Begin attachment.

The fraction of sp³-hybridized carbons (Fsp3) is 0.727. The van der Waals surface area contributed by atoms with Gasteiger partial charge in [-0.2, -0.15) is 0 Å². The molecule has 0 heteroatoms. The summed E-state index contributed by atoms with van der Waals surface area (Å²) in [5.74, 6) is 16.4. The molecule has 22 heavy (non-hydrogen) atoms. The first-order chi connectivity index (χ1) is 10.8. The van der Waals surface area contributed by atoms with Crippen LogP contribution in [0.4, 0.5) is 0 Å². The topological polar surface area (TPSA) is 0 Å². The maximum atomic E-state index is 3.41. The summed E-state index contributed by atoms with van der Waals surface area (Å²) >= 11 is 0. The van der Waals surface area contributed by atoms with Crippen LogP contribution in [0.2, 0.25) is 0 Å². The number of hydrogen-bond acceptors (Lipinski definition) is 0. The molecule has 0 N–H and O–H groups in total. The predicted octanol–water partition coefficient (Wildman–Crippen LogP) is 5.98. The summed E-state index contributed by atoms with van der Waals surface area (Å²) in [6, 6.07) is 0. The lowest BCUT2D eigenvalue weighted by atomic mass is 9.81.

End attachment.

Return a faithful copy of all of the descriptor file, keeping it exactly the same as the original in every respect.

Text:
The fraction of sp³-hybridized carbons (Fsp3) is 0.727. The van der Waals surface area contributed by atoms with Gasteiger partial charge in [-0.2, -0.15) is 0 Å². The molecule has 0 heteroatoms. The summed E-state index contributed by atoms with van der Waals surface area (Å²) in [5.74, 6) is 16.4. The molecule has 22 heavy (non-hydrogen) atoms. The first-order chi connectivity index (χ1) is 10.8. The van der Waals surface area contributed by atoms with Crippen LogP contribution in [0.4, 0.5) is 0 Å². The topological polar surface area (TPSA) is 0 Å². The maximum atomic E-state index is 3.41. The summed E-state index contributed by atoms with van der Waals surface area (Å²) >= 11 is 0. The van der Waals surface area contributed by atoms with Crippen LogP contribution in [0.2, 0.25) is 0 Å². The number of hydrogen-bond acceptors (Lipinski definition) is 0. The molecule has 0 N–H and O–H groups in total. The predicted octanol–water partition coefficient (Wildman–Crippen LogP) is 5.98. The summed E-state index contributed by atoms with van der Waals surface area (Å²) in [6, 6.07) is 0. The lowest BCUT2D eigenvalue weighted by atomic mass is 9.81.